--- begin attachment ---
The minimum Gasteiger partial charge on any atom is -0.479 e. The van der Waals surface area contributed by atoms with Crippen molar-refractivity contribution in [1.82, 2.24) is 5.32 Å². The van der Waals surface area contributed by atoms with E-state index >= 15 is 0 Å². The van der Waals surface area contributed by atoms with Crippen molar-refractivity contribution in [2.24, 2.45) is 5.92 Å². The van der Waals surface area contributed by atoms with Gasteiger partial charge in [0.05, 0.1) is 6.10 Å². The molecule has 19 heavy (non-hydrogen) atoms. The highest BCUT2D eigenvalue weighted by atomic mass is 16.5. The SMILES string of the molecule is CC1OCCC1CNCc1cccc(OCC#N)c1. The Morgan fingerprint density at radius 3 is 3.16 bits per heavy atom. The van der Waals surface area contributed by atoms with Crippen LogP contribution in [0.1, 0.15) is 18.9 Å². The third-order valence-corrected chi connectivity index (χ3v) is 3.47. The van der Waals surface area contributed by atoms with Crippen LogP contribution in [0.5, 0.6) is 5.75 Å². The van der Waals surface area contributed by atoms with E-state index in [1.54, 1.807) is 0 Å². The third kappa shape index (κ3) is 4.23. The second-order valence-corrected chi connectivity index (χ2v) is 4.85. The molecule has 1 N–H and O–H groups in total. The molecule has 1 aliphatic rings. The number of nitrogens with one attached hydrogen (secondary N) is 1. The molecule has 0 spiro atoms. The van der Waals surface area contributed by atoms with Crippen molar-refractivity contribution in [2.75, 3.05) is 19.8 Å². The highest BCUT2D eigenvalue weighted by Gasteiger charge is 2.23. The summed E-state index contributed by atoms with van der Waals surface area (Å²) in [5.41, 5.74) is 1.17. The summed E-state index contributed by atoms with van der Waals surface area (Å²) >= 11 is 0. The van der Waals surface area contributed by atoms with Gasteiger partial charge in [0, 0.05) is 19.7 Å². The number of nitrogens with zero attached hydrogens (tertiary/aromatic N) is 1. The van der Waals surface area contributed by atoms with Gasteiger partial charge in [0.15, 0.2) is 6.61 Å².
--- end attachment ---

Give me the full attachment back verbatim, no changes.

The minimum Gasteiger partial charge on any atom is -0.479 e. The van der Waals surface area contributed by atoms with Crippen molar-refractivity contribution in [1.82, 2.24) is 5.32 Å². The van der Waals surface area contributed by atoms with E-state index >= 15 is 0 Å². The van der Waals surface area contributed by atoms with Crippen molar-refractivity contribution in [2.24, 2.45) is 5.92 Å². The van der Waals surface area contributed by atoms with Gasteiger partial charge in [0.05, 0.1) is 6.10 Å². The molecule has 19 heavy (non-hydrogen) atoms. The highest BCUT2D eigenvalue weighted by atomic mass is 16.5. The SMILES string of the molecule is CC1OCCC1CNCc1cccc(OCC#N)c1. The Morgan fingerprint density at radius 3 is 3.16 bits per heavy atom. The van der Waals surface area contributed by atoms with Crippen LogP contribution in [0.1, 0.15) is 18.9 Å². The third-order valence-corrected chi connectivity index (χ3v) is 3.47. The van der Waals surface area contributed by atoms with Crippen LogP contribution in [0.5, 0.6) is 5.75 Å². The van der Waals surface area contributed by atoms with E-state index in [1.54, 1.807) is 0 Å². The third kappa shape index (κ3) is 4.23. The second-order valence-corrected chi connectivity index (χ2v) is 4.85. The molecule has 1 N–H and O–H groups in total. The molecule has 1 aliphatic rings. The number of nitrogens with one attached hydrogen (secondary N) is 1. The molecule has 0 spiro atoms. The van der Waals surface area contributed by atoms with Crippen molar-refractivity contribution in [2.75, 3.05) is 19.8 Å². The highest BCUT2D eigenvalue weighted by Gasteiger charge is 2.23. The summed E-state index contributed by atoms with van der Waals surface area (Å²) in [5.41, 5.74) is 1.17. The summed E-state index contributed by atoms with van der Waals surface area (Å²) >= 11 is 0. The van der Waals surface area contributed by atoms with Gasteiger partial charge in [0, 0.05) is 19.7 Å². The number of nitrogens with zero attached hydrogens (tertiary/aromatic N) is 1. The van der Waals surface area contributed by atoms with Gasteiger partial charge in [0.15, 0.2) is 6.61 Å².